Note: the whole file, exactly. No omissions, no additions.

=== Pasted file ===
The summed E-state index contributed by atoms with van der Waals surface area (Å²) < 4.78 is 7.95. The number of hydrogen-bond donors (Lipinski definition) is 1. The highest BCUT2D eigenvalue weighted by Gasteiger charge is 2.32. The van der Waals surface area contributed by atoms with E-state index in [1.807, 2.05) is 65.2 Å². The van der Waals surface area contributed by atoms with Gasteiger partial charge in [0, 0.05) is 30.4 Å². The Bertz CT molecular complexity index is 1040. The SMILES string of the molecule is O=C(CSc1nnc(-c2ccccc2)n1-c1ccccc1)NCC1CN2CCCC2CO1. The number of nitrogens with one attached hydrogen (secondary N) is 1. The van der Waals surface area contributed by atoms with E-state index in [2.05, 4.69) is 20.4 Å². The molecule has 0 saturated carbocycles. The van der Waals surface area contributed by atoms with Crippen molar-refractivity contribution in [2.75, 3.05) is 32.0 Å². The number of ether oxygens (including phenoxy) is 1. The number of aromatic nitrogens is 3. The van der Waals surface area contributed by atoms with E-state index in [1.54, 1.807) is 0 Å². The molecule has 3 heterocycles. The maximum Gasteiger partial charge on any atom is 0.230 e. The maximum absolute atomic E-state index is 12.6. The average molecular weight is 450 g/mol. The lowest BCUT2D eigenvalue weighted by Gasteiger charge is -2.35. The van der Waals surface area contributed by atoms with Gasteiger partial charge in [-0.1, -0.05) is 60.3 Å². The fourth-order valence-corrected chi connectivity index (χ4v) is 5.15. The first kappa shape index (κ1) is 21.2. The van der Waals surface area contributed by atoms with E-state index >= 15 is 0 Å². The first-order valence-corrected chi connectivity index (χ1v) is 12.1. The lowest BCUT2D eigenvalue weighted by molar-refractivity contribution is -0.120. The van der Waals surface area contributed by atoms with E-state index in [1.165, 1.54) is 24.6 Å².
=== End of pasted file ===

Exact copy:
The summed E-state index contributed by atoms with van der Waals surface area (Å²) < 4.78 is 7.95. The number of hydrogen-bond donors (Lipinski definition) is 1. The highest BCUT2D eigenvalue weighted by Gasteiger charge is 2.32. The van der Waals surface area contributed by atoms with E-state index in [1.807, 2.05) is 65.2 Å². The van der Waals surface area contributed by atoms with Gasteiger partial charge in [0, 0.05) is 30.4 Å². The Bertz CT molecular complexity index is 1040. The SMILES string of the molecule is O=C(CSc1nnc(-c2ccccc2)n1-c1ccccc1)NCC1CN2CCCC2CO1. The number of nitrogens with one attached hydrogen (secondary N) is 1. The van der Waals surface area contributed by atoms with E-state index in [2.05, 4.69) is 20.4 Å². The molecule has 0 saturated carbocycles. The van der Waals surface area contributed by atoms with Crippen molar-refractivity contribution in [2.75, 3.05) is 32.0 Å². The number of ether oxygens (including phenoxy) is 1. The number of aromatic nitrogens is 3. The van der Waals surface area contributed by atoms with E-state index in [1.54, 1.807) is 0 Å². The molecule has 3 heterocycles. The maximum Gasteiger partial charge on any atom is 0.230 e. The maximum absolute atomic E-state index is 12.6. The average molecular weight is 450 g/mol. The lowest BCUT2D eigenvalue weighted by Gasteiger charge is -2.35. The van der Waals surface area contributed by atoms with Gasteiger partial charge in [-0.1, -0.05) is 60.3 Å². The fourth-order valence-corrected chi connectivity index (χ4v) is 5.15. The first kappa shape index (κ1) is 21.2. The van der Waals surface area contributed by atoms with E-state index >= 15 is 0 Å². The first-order valence-corrected chi connectivity index (χ1v) is 12.1. The lowest BCUT2D eigenvalue weighted by molar-refractivity contribution is -0.120. The van der Waals surface area contributed by atoms with E-state index in [1.165, 1.54) is 24.6 Å².